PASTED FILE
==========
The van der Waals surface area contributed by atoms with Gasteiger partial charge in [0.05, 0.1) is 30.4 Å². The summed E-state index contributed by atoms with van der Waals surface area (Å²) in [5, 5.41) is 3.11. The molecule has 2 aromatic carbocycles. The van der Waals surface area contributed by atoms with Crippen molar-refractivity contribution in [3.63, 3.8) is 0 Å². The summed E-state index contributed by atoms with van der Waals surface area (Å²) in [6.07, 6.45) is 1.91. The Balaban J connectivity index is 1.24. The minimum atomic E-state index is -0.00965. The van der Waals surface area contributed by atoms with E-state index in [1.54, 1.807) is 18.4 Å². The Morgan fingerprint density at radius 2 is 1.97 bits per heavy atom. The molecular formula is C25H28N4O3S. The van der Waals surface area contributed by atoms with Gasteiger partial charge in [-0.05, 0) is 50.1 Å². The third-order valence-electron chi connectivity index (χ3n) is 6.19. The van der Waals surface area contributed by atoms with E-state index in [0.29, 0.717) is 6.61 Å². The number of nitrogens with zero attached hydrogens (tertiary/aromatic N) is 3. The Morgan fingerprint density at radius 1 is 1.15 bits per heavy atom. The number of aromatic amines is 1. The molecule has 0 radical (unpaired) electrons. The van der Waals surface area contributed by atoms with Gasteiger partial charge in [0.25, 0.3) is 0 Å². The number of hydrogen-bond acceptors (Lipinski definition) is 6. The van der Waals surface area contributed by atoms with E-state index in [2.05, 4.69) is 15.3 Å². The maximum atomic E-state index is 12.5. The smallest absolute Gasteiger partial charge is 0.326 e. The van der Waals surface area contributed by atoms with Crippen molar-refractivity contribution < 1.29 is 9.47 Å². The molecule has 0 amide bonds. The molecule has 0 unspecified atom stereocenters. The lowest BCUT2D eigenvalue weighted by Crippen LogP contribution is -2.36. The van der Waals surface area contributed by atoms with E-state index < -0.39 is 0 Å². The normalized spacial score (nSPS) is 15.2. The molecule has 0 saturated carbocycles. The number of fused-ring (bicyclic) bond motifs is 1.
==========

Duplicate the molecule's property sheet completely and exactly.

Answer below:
The van der Waals surface area contributed by atoms with Gasteiger partial charge in [0.05, 0.1) is 30.4 Å². The summed E-state index contributed by atoms with van der Waals surface area (Å²) in [5, 5.41) is 3.11. The molecule has 2 aromatic carbocycles. The van der Waals surface area contributed by atoms with Crippen molar-refractivity contribution in [3.63, 3.8) is 0 Å². The summed E-state index contributed by atoms with van der Waals surface area (Å²) in [6.07, 6.45) is 1.91. The Balaban J connectivity index is 1.24. The minimum atomic E-state index is -0.00965. The van der Waals surface area contributed by atoms with E-state index in [1.54, 1.807) is 18.4 Å². The Morgan fingerprint density at radius 2 is 1.97 bits per heavy atom. The molecular formula is C25H28N4O3S. The van der Waals surface area contributed by atoms with Gasteiger partial charge in [-0.05, 0) is 50.1 Å². The third-order valence-electron chi connectivity index (χ3n) is 6.19. The van der Waals surface area contributed by atoms with E-state index in [0.29, 0.717) is 6.61 Å². The number of nitrogens with zero attached hydrogens (tertiary/aromatic N) is 3. The Morgan fingerprint density at radius 1 is 1.15 bits per heavy atom. The number of aromatic amines is 1. The molecule has 0 radical (unpaired) electrons. The van der Waals surface area contributed by atoms with Gasteiger partial charge in [0.25, 0.3) is 0 Å². The number of hydrogen-bond acceptors (Lipinski definition) is 6. The van der Waals surface area contributed by atoms with E-state index in [2.05, 4.69) is 15.3 Å². The maximum atomic E-state index is 12.5. The smallest absolute Gasteiger partial charge is 0.326 e. The van der Waals surface area contributed by atoms with Crippen molar-refractivity contribution < 1.29 is 9.47 Å². The molecule has 0 amide bonds. The molecule has 0 unspecified atom stereocenters. The lowest BCUT2D eigenvalue weighted by Crippen LogP contribution is -2.36. The van der Waals surface area contributed by atoms with E-state index < -0.39 is 0 Å². The normalized spacial score (nSPS) is 15.2. The molecule has 0 saturated carbocycles. The number of fused-ring (bicyclic) bond motifs is 1.